Once it was our impenetrable castle. Later it just became like a wall. Then, it transformed into a fence. I am talking about firewalls. After all this ordeal of evolution, it again tries to gain a central role in security even at the dawn of the software-defined networks (SDN). And this role is based on controlling access. But do we really understand firewalls, what are they and what are they supposed to be?
Without exception, everybody in the security industry self-assuredly expresses their understanding of firewalls. For some, it is not even an important component! Some do not consider it in terms of Internet-facing applications by just thinking of replacing it with software-based access controls. All of these and similar perspectives show us the signs of misunderstandings due to lack of knowledge and hands-on practices on firewalls.
It is a fact that in recent years the security industry, firms and specialists tend to intensify their resources towards software-defined networks (SDN), network functions virtualization (NFV), zero trust, serverless architecture, containers and of course artificial-intelligence and/or machine learning technologies. In the light of these new advances progressing at an unprecedented pace, our security paradigms must evolve accordingly too. But some technical approaches and concepts cannot change even if you want to force change. Here I am going to try to explain some basics which are misunderstood, overestimated, underestimated and/or unchangeable about firewalls.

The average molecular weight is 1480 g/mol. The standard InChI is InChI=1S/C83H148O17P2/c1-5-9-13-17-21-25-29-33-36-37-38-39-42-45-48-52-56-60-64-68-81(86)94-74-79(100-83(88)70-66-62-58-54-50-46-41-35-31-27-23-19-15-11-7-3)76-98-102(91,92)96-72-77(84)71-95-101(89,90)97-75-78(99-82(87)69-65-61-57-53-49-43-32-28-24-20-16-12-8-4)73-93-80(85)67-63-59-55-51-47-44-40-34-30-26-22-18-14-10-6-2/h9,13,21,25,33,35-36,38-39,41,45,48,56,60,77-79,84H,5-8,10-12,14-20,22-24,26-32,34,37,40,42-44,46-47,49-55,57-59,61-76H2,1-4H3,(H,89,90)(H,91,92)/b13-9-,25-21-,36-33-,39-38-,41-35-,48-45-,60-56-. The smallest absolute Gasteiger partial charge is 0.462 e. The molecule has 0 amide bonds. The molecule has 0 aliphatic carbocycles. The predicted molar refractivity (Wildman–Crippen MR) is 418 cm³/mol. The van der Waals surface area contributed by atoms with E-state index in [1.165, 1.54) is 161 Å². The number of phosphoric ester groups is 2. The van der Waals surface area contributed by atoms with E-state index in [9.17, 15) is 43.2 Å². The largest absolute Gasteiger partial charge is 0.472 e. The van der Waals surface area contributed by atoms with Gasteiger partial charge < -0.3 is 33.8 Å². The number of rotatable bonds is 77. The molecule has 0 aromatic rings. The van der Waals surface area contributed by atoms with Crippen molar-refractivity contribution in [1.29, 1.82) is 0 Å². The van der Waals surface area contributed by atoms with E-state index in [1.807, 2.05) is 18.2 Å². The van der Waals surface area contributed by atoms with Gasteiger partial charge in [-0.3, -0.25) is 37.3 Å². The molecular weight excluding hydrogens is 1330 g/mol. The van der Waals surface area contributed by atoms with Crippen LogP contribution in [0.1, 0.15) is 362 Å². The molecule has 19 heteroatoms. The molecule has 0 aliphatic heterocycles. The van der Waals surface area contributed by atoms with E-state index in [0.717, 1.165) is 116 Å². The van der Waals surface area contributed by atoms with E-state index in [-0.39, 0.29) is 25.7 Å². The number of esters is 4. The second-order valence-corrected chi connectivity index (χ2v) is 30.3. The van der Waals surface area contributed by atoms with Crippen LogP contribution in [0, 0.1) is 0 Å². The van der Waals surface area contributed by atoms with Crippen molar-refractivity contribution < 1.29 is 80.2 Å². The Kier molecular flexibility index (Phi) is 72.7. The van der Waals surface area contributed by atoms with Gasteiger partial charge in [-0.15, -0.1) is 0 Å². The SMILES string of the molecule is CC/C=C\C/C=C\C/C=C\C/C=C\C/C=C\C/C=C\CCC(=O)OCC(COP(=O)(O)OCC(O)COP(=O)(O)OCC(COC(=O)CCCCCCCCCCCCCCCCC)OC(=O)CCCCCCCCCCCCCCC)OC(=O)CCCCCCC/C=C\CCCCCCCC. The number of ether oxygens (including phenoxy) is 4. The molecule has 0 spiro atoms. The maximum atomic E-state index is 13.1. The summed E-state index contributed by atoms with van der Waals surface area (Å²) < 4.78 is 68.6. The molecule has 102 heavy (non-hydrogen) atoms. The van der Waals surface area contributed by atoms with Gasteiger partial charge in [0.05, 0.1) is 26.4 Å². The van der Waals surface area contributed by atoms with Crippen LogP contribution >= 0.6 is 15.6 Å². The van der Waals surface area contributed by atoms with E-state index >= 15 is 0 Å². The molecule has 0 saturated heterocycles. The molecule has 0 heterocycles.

Firewall as a Filtering Device
Firewalls do just a filtering job according to a source, destination or port. And also user-based filtering is used in next-generation firewalls. But firewalls do not protect a network from any attack or problem in the allowed access. That is, if you allow a port for a specific source-destination pair, firewalls do not inspect or tamper connection particularly in allowed access but next-generation firewalls do to some extent. So, next-generation firewalls inspect its connections like an IPS with respect to known malicious patterns or attack signatures. But firewalls only protect you from disallowed access or ports and they do not protect you for open ports. At this point, you must be cautious about additional layered protections because an open port means an open gate. In this case, of course, firewalls’ firmware vulnerabilities are out of this post’s scope.